1 ¾ cups chicken broth (14oz can), or homemade (I used homemade)
1 16oz can pureed pumpkin (I used homemade)
¾ teaspoon brown sugar (packed)
1 teaspoon chopped fresh thyme or ¼ teaspoon dried thyme (I used fresh)
1 teaspoon chopped fresh rosemary or ¼ teaspoon dried rosemary (I used fresh)
½ teaspoon ground cumin
¼ teaspoon salt
dash white pepper
dash red/cayenne pepper
dash nutmeg
1 cup evaporated skim milk or combined with 2% milk
1 cup chopped pecans, toasted

1. In a large saucepan, melt butter. Saute onion and garlic over medium heat for 7-8 minutes until lightly browned.

2. Add broth, pumpkin, and seasonings. Bring to a simmer. Reduce heat and cook for 10 minutes, stirring frequently.

3. Remove from heat. Stir in milk.

4. In a blender or food processor, combine soup mixture and pecans in batches at low speed for 1 minute. (I pureed in two batches in blender)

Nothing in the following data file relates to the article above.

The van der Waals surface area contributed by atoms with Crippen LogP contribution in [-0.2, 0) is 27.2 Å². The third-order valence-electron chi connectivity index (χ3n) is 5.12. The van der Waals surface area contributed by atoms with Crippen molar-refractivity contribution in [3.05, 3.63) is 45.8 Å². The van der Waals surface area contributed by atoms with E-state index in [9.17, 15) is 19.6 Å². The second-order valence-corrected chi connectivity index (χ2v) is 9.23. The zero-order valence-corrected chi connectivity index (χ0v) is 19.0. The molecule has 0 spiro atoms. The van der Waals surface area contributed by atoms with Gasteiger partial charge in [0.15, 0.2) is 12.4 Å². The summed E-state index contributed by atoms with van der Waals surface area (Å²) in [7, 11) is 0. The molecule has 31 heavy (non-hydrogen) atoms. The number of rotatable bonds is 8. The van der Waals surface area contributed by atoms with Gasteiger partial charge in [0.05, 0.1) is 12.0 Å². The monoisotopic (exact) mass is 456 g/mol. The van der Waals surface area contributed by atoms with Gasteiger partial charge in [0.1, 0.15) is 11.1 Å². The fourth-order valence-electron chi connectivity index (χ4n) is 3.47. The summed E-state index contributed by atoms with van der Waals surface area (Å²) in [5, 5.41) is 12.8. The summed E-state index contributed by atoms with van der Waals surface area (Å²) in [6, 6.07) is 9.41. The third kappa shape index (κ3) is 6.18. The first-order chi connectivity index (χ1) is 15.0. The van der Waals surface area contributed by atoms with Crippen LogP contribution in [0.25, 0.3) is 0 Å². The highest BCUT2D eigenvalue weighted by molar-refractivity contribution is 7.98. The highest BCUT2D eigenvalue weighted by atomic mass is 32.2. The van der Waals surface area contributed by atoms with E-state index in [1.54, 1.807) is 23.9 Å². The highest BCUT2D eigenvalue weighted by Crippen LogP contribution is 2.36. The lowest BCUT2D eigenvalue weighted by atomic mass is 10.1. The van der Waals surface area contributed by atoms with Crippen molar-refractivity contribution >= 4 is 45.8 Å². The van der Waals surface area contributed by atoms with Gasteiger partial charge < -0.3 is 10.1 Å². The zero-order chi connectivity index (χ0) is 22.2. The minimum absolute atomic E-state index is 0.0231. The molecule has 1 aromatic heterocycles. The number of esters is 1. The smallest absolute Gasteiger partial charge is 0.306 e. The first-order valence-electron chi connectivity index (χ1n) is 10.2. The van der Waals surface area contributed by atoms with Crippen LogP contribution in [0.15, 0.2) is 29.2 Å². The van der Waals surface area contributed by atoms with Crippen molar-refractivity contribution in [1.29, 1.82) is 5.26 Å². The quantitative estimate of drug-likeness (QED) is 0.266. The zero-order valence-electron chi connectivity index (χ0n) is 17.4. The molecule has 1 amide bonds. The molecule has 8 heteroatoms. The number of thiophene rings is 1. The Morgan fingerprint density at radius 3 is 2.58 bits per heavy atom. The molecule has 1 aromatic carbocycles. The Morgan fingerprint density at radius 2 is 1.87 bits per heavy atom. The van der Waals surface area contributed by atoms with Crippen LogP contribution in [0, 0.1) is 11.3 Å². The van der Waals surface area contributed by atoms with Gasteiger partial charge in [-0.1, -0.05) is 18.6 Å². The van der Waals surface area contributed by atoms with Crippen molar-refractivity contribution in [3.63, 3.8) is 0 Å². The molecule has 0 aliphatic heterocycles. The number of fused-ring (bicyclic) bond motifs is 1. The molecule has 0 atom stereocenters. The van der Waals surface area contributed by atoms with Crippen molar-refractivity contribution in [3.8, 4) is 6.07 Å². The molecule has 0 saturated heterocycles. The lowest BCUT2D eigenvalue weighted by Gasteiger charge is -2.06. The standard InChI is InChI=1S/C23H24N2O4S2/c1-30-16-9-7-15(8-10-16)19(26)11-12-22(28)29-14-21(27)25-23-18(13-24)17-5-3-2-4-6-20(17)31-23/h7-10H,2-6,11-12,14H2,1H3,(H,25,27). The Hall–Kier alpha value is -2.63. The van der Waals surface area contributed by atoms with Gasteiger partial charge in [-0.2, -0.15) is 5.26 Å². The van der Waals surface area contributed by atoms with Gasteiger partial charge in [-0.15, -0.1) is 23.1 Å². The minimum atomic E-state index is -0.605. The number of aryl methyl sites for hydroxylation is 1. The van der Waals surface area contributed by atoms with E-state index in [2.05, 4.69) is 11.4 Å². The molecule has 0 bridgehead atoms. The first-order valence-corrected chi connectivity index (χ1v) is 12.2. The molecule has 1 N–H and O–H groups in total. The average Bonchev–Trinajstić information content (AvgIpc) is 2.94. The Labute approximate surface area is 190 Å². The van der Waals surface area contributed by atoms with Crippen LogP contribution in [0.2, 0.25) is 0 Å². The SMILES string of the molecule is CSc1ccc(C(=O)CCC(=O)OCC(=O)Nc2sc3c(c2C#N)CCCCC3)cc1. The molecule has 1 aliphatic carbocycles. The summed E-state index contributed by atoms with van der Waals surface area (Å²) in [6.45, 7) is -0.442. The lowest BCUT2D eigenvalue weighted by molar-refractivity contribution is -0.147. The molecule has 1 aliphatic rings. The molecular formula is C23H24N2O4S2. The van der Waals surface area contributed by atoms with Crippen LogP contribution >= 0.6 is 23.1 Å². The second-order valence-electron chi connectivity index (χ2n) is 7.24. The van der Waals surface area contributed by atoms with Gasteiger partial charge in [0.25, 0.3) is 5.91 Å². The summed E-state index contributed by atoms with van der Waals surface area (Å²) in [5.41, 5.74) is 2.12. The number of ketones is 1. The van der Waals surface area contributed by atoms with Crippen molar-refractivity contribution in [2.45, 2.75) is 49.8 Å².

5. Return to pan and heat, stirring.

Today, I am overwhelmed with thanks that I have food to eat, a roof over my head, family and friends to share it with. I'm also grateful that I can enjoy cooking as an avocation, with such a bounty of resources and fellow cooks with whom to compare notes.

{Note: I'm celebrating my first 100 blog posts with a cookbook giveaway - to enter, go here and leave a comment before December 3}

Wednesday, November 26, 2008

Thanksgiving preview

Some of the goodies in this week's vegetable box - just in time for Thanksgiving cooking!

sweet potatoes, green beans, broccoli, scallions, 3 kinds of carrots, white potatoes

fresh pecans (and two disks of chilled pie dough)

{Note: I'm celebrating my first 100 blog posts with a cookbook giveaway - to enter, go here and leave a comment before December 3}

{Simple Soup Supper} Busy Day Chicken Tortellini Soup